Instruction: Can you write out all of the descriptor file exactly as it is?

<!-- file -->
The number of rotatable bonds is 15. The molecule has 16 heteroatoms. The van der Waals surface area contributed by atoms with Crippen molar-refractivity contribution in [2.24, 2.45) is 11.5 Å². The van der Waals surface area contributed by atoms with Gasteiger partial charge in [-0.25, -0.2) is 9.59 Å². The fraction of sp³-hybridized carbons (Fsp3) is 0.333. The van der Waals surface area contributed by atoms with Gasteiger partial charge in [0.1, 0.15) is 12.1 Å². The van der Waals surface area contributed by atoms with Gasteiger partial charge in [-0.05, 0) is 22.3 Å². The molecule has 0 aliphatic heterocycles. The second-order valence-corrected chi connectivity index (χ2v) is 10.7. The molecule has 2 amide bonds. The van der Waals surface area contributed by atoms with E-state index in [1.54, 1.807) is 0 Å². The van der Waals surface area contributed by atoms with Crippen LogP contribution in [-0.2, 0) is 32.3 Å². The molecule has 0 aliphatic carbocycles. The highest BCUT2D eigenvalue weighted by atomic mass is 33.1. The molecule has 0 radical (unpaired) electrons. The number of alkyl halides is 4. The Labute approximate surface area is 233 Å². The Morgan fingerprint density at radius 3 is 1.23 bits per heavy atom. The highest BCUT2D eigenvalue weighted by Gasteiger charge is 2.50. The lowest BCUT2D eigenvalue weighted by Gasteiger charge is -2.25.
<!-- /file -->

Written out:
The number of rotatable bonds is 15. The molecule has 16 heteroatoms. The van der Waals surface area contributed by atoms with Crippen molar-refractivity contribution in [2.24, 2.45) is 11.5 Å². The van der Waals surface area contributed by atoms with Gasteiger partial charge in [-0.25, -0.2) is 9.59 Å². The fraction of sp³-hybridized carbons (Fsp3) is 0.333. The van der Waals surface area contributed by atoms with Gasteiger partial charge in [0.1, 0.15) is 12.1 Å². The van der Waals surface area contributed by atoms with Gasteiger partial charge in [-0.05, 0) is 22.3 Å². The molecule has 0 aliphatic heterocycles. The second-order valence-corrected chi connectivity index (χ2v) is 10.7. The molecule has 2 amide bonds. The van der Waals surface area contributed by atoms with E-state index in [1.54, 1.807) is 0 Å². The van der Waals surface area contributed by atoms with Crippen LogP contribution in [-0.2, 0) is 32.3 Å². The molecule has 0 aliphatic carbocycles. The highest BCUT2D eigenvalue weighted by atomic mass is 33.1. The molecule has 0 radical (unpaired) electrons. The number of alkyl halides is 4. The Labute approximate surface area is 233 Å². The Morgan fingerprint density at radius 3 is 1.23 bits per heavy atom. The highest BCUT2D eigenvalue weighted by Gasteiger charge is 2.50. The lowest BCUT2D eigenvalue weighted by Gasteiger charge is -2.25.